You might find it odd that I have placed a film like The Man Who Laughs (1928) into a season celebrating the films of the Weimar Republic that formed part of the Festival of the Future City programme.
After all, it is an American film. And not only is it an American film, it is a film which is made at the height of the Hollywood’s first major golden age: 1928. The year of the films production and release is the year of Chaplin’s The Circus, Buster Keaton’s The Cameraman and Steamboat Bill Jnr, Carl Theodor Dreyer’s The Passion of Joan of Arc, King Vidor’s The Crowd, Josef von Sternberg’s The Docks of New York and William Wellman’s Beggars of Life all of which are masterpieces. The Man Who Laughs is also a masterpiece; a masterpiece which can be found within the pantheon of Universal horror films, very much the home of the key horror films made in Hollywood.
So why place a film like The Man Who Laughs in a Weimar film season?
The answer is simple. If anything, The Man Who Laughs is a Weimar film, but one that was just made in Hollywood. From the outset the film’s director Paul Leni (1885 – 1929) developed his artistic creativity during the early years of German film production. Born to a Jewish family based in Stuttgart, Leni became an avant-garde painter at the age of 15, studying at Berlin’s Academy of Fine Arts and would later become a theatrical set designer, working for a number of theatres throughout Berlin’s entertainment district. By 1913 the German film industry came calling and his expertise was taken from the stage to the film studios. By now he was working alongside future key film directors such as Ernst Lubitsch, Joe May, Richard Oswald, Michael Curtiz, Alexander Korda and E A Dupont.
When not working as an art director Leni did, on occasions, jump into the director’s chair as early as 1917 with Dr Hart’s Diary. With the success of Waxworks (1927), which starred Emil Jannings and Conrad Veidt, America then called for him in the form of Carl Laemmle and his Universal Studios. Universal would be the final stage of Leni’s career with key works such as The Cat and the Canary (1927), The Chinese Parrot (1927), The Man Who Laughs (1928) and The Last Warning (1929).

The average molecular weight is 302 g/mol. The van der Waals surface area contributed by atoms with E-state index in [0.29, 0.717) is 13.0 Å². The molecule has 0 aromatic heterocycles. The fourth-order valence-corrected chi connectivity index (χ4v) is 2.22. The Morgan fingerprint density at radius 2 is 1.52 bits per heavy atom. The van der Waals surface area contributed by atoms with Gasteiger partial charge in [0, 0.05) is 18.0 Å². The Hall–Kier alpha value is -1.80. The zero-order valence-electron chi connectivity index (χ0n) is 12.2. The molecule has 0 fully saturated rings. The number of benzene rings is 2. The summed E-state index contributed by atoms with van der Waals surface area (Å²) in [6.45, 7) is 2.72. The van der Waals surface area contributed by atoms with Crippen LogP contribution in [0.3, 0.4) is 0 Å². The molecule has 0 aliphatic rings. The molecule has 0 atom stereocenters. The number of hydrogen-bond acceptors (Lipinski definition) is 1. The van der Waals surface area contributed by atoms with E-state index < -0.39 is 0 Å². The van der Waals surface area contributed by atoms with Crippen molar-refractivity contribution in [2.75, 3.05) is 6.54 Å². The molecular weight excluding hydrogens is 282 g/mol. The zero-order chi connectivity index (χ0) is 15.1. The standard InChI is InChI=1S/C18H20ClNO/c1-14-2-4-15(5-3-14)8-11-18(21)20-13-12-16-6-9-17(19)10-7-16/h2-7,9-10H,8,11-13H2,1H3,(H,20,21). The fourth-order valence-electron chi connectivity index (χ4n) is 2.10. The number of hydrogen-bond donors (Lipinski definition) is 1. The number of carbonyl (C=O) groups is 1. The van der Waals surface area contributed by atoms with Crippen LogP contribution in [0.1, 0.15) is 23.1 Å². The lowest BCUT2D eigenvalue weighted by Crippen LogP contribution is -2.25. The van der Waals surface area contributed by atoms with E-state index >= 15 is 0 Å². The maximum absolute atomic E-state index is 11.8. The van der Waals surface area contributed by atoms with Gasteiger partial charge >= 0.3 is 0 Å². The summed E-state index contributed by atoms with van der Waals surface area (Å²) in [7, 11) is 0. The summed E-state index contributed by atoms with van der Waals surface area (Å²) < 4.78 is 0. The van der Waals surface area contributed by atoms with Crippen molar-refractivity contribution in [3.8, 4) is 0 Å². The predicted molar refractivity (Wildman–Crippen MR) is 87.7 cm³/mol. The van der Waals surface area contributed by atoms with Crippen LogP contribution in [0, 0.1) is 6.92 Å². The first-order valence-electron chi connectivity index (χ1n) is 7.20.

What Leni was able to bring to the table as he walked onto Universal’s film stages was to form a look to a film from not only his directing abilities but as well as his art directing talent. With the help of British-born art director Charles Hall – who went on to design sets for Frankenstein (1931), The Invisible Man (1933) and The Bride of Frankenstein (1935) – Leni was able to establish a world dimmed in shadow and light in a way in which you would expect the likes of Dr Cagliari or Nosferatu to walk out of.
Speaking of Cagliari, the essence of that film and other German expressionistic films can also be found within The Man Who Laughs thanks to the film’s key star. Born in Berlin, Conrad Veidt’s (1893 – 1943) entry into the theatrical world started when he joined Max Reinhardt’s Berlin Theatre company in 1912 when he was only 19. After serving in the German army during the First World War, where he saw action on the Eastern Front, Veidt returned to the Reinhardt Company in 1917. From there – like many others in the company – he began to appear in films when there was no stage work, thus maintaining an incredibly busy theatrical schedule throughout the 1920s. At this point, Veidt would work with a number of key directors particularly (and most regularly with) Richard Oswald, Robert Wiene, Robert Reinert and of course, Paul Leni.
Veidt found himself invited to Hollywood by John Barrymore to star alongside him in The Beloved Rogue (1927) and would then star in A Man’s Past (1927) for director George Melford and The Man Who Laughs for Paul Leni.
So what you will see when you watch The Man Who Laughs is a film of a very international flavour; a film based on the story by Victor Hugo, set in England with a German director and star, produced thanks to American money and facilities. However, within the heart of the film are the features of a German Expressionist film and the artistic merits of the Weimar Republic. If anything, The Man Who Laughs is a film that showcases German Expressionism on an international scale and forms the importance of how much the style from the films of Weimar Republic influenced the rest of the world.
Our thanks to BFI for its support of the programme.